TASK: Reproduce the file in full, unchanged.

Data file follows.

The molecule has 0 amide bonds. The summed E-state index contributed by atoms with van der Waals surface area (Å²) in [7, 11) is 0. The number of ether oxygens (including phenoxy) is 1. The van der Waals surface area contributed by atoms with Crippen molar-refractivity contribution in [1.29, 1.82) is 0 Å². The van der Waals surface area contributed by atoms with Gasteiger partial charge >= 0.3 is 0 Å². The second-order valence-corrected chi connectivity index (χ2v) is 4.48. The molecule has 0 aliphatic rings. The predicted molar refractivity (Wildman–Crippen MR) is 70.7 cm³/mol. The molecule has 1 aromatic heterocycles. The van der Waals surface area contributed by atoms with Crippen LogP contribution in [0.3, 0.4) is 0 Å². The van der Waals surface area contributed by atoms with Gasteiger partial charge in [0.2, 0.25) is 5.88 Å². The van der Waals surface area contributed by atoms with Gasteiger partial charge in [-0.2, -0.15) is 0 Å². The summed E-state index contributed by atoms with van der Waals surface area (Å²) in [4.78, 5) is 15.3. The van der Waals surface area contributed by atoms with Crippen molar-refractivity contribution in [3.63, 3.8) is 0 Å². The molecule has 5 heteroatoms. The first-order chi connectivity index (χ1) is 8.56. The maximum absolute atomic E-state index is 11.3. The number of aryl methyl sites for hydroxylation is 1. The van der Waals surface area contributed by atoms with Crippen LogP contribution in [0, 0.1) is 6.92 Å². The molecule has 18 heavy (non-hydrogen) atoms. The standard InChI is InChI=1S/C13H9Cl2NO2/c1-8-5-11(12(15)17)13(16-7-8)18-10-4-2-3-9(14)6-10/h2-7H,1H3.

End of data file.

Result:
The molecule has 0 amide bonds. The summed E-state index contributed by atoms with van der Waals surface area (Å²) in [7, 11) is 0. The number of ether oxygens (including phenoxy) is 1. The van der Waals surface area contributed by atoms with Crippen molar-refractivity contribution in [1.29, 1.82) is 0 Å². The van der Waals surface area contributed by atoms with Gasteiger partial charge >= 0.3 is 0 Å². The second-order valence-corrected chi connectivity index (χ2v) is 4.48. The molecule has 0 aliphatic rings. The predicted molar refractivity (Wildman–Crippen MR) is 70.7 cm³/mol. The molecule has 1 aromatic heterocycles. The van der Waals surface area contributed by atoms with Crippen LogP contribution in [0.3, 0.4) is 0 Å². The van der Waals surface area contributed by atoms with Gasteiger partial charge in [0.2, 0.25) is 5.88 Å². The van der Waals surface area contributed by atoms with Gasteiger partial charge in [-0.2, -0.15) is 0 Å². The summed E-state index contributed by atoms with van der Waals surface area (Å²) in [4.78, 5) is 15.3. The van der Waals surface area contributed by atoms with Crippen molar-refractivity contribution in [3.63, 3.8) is 0 Å². The molecule has 5 heteroatoms. The first-order chi connectivity index (χ1) is 8.56. The maximum absolute atomic E-state index is 11.3. The number of aryl methyl sites for hydroxylation is 1. The van der Waals surface area contributed by atoms with Crippen LogP contribution in [0, 0.1) is 6.92 Å². The molecule has 18 heavy (non-hydrogen) atoms. The standard InChI is InChI=1S/C13H9Cl2NO2/c1-8-5-11(12(15)17)13(16-7-8)18-10-4-2-3-9(14)6-10/h2-7H,1H3.